May 29, 2017

Redundancy and the Five Basic Human Needs

I have covered the five basic human needs before, but today I’m going to take another approach. Before I go further, I need to say that every time I write about the five basic human needs, there is a comment or an email about Maslo’s hierarchy of needs. Maslo’s list is a bit touchy-feely for me. He lists things like self-actualization and self-esteem, which doesn’t really apply to survival. It might be great for a “How to Feel Complete in Life”, but I’m talking about the needs to keep you breathing and putting one foot in front of the other. I am also going to give some tips on adding redundancy on each of the needs.

What are the five basic human needs?


Water is probably the most important of the five basic needs. That is until it’s not (more on that later). The rules of three say that the average human can last three days without water. This is a very general statement, and not very accurate. I don’t tolerate the heat very well…at all. When I was in the Navy, doing fairly hard labor, often in the direct sun on the Abraham Lincoln in the Persian Gulf, it was easily 115 degrees. I was drinking probably 2+ gallons of water a day, easily. We had a squadron wide meeting in a very hot room and I had not been able to get a drink beforehand. Half-way through the meeting, I passed out due to dehydration. I was sweating more than I was taking in. My point in this little story is that a gallon a day might be fine on a cooler day, with less intense labor going on. If the temperatures are warmer and there are moderate to high levels of activity, one gallon might not be enough.
Water Redundancy

A rule of thumb I have heard on water storage is that you should store one gallon of water per person per day. The average family of four who wanted to have enough water stored to last them one week would need to store 28 gallons of water. That is either one big drum or a lot of water bottles. That’s only for one week! That’s why I believe one of the more important preps is a good water filter and knowledge of nearby water sources; natural bodies of water, swimming pools, hot tubs, marshes, anything with cattails has some moisture to support it. This would be one of my last options, but it is there.

For even more redundancy, have multiple ways of filtering and purifying water; boiling, purification tablets, iodine, bleach, UV purifiers and on and on.


The rule of three says we can go without eating for three weeks. We’re told Jesus went 40 days, but then we’re told that He was attended to by angels, so I’m not sure if He would recommend trying 40 days without food.

Most of us eat three meals a day with snacks in between. For now, let’s drop the snacks. The family of four consumes 84 meals in one week. That is a lot of planning and expense! I think that’s one of the reasons beans and rice are a popular staple in various prepper pantries.

Food Redundancy

By this I do not mean just how much food you have stored away. I also mean the types of food you have stocked. I think having a mix of commercially canned, home canned, frozen, dehydrated and freeze dried food is a good idea. Heck, even MRE’s have a place! You don’t know how things will unfold. Having a variety of ways to eat and cook food is a good idea.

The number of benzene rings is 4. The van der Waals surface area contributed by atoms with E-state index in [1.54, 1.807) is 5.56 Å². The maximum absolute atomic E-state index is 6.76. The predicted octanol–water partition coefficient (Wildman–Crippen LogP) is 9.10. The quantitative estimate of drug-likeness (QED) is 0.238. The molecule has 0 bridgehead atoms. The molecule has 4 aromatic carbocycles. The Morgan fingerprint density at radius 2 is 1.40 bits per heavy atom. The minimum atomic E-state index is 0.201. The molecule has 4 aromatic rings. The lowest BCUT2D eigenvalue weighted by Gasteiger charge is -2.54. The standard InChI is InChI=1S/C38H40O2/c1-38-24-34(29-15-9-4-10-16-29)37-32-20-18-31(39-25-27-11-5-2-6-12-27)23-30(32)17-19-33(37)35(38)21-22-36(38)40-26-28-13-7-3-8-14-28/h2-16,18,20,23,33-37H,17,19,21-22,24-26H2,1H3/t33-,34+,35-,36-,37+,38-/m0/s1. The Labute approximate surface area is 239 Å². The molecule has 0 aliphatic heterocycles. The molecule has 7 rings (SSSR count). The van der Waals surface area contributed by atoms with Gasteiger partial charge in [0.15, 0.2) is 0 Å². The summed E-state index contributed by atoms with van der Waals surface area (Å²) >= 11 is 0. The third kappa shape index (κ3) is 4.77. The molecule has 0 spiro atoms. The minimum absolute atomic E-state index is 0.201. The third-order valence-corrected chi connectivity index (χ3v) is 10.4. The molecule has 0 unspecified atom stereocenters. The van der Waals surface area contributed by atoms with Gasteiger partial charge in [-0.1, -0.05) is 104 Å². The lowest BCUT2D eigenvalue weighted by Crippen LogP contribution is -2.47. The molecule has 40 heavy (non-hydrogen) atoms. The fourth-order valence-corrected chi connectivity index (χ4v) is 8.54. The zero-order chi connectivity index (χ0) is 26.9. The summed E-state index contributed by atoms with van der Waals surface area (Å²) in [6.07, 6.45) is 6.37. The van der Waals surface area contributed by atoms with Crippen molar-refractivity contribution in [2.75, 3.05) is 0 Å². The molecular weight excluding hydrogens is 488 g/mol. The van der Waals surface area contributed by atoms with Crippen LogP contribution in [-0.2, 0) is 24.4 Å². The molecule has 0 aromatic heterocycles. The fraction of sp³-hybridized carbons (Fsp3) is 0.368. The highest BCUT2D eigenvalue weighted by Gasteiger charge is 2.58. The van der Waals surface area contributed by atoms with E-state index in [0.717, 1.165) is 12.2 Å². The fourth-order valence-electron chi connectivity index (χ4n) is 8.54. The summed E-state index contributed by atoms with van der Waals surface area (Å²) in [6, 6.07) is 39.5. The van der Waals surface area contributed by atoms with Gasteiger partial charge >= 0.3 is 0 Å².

I also mean the knowledge of how to grow it, raise it, hunt it, clean it and how to process and store it. What happens when your food stores are empty? Knowing how to replace them is a very good idea.


This is an easy one! For most of us, this is our home. Sure, I think knowing how to make a primitive shelter is a good idea, but it seems much more practical to know how to secure your home inside and out. Have you thought about what you would do if a severe storm broke out many of your windows? What about if things really fall apart and you need to fortify your home against intruders? Have a means to defend it! More on this later.

Shelter Redundancy

The obvious redundancy plan is bugging out. For those newer to the site, I think that in 95% of situations, staying home and battening down is a far better plan than bugging out. However, that five percent could be very dangerous if you do not bug out. For that reason, have a bug out plan. I give some tips on building multiple bug out plans, even if you do not own a bug out location, in an article called Challenging Bug Out Myths.

Your shelter redundancy could mean a tent, an RV or a relative, etc. Just have a plan, or a few of them!


By “energy”, I not only mean electrical power, but any type of power source that provides us the energy to cook, warm or light our shelter.

Energy Redundancy

I think this is another aspect where we need to have as much redundancy as possible. If the grid went down, how many ways do you have to cook or boil water?

Redundancy can come in the form of a variety of fuel sources, including propane, gasoline, diesel fuel, wood, kerosene, flashlights, batteries, crank lights and radios.


I usually put security on the bottom of this list because the other needs are fact. They WILL be necessary. You will need to drink. You will need to eat. You will need shelter from the weather. You will need a means to see and to cook. Earlier, I said that water is the most important of the needs, “until it’s not”. A violent or potentially violent encounter is, in that moment in time, the most important human need.

It is my firm belief that no one has the right to put their hands on you in a violent manner, or with the intent or threat of violence. When they do, they have lost their right to avoid a trip to the ER or worse.

I am not a violent man. I can count the number of violent altercations I’ve encountered on one hand and have fingers to spare. However, If Joe Dirtbag attempts to use violence, I will be a threat to my enemy and will use as much force as necessary to stop the threat. I hope you will do the same.

Redundancy in Security